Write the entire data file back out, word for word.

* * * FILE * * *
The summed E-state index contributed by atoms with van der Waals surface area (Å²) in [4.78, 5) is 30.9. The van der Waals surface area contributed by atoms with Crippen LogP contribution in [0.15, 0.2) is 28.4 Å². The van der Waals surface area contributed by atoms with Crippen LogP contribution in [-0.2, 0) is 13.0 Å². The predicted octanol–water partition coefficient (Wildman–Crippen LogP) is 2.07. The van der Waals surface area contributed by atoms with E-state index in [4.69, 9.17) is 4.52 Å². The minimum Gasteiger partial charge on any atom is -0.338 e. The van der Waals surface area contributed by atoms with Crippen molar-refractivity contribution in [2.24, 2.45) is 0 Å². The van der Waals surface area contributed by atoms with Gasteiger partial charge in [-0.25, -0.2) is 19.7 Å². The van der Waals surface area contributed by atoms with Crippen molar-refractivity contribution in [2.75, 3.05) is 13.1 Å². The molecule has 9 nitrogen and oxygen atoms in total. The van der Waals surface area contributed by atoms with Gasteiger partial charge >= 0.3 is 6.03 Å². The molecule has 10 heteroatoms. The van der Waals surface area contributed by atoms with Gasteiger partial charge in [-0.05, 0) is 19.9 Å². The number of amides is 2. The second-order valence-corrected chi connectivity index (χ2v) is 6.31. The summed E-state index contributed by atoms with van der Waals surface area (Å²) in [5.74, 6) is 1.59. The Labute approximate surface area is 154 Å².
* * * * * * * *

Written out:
The summed E-state index contributed by atoms with van der Waals surface area (Å²) in [4.78, 5) is 30.9. The van der Waals surface area contributed by atoms with Crippen LogP contribution in [0.15, 0.2) is 28.4 Å². The van der Waals surface area contributed by atoms with Crippen LogP contribution in [-0.2, 0) is 13.0 Å². The predicted octanol–water partition coefficient (Wildman–Crippen LogP) is 2.07. The van der Waals surface area contributed by atoms with E-state index in [4.69, 9.17) is 4.52 Å². The minimum Gasteiger partial charge on any atom is -0.338 e. The van der Waals surface area contributed by atoms with Crippen molar-refractivity contribution in [2.24, 2.45) is 0 Å². The van der Waals surface area contributed by atoms with Gasteiger partial charge in [-0.25, -0.2) is 19.7 Å². The van der Waals surface area contributed by atoms with Crippen molar-refractivity contribution in [2.75, 3.05) is 13.1 Å². The molecule has 9 nitrogen and oxygen atoms in total. The van der Waals surface area contributed by atoms with Gasteiger partial charge >= 0.3 is 6.03 Å². The molecule has 10 heteroatoms. The van der Waals surface area contributed by atoms with Gasteiger partial charge in [-0.05, 0) is 19.9 Å². The number of amides is 2. The second-order valence-corrected chi connectivity index (χ2v) is 6.31. The summed E-state index contributed by atoms with van der Waals surface area (Å²) in [5.74, 6) is 1.59. The Labute approximate surface area is 154 Å².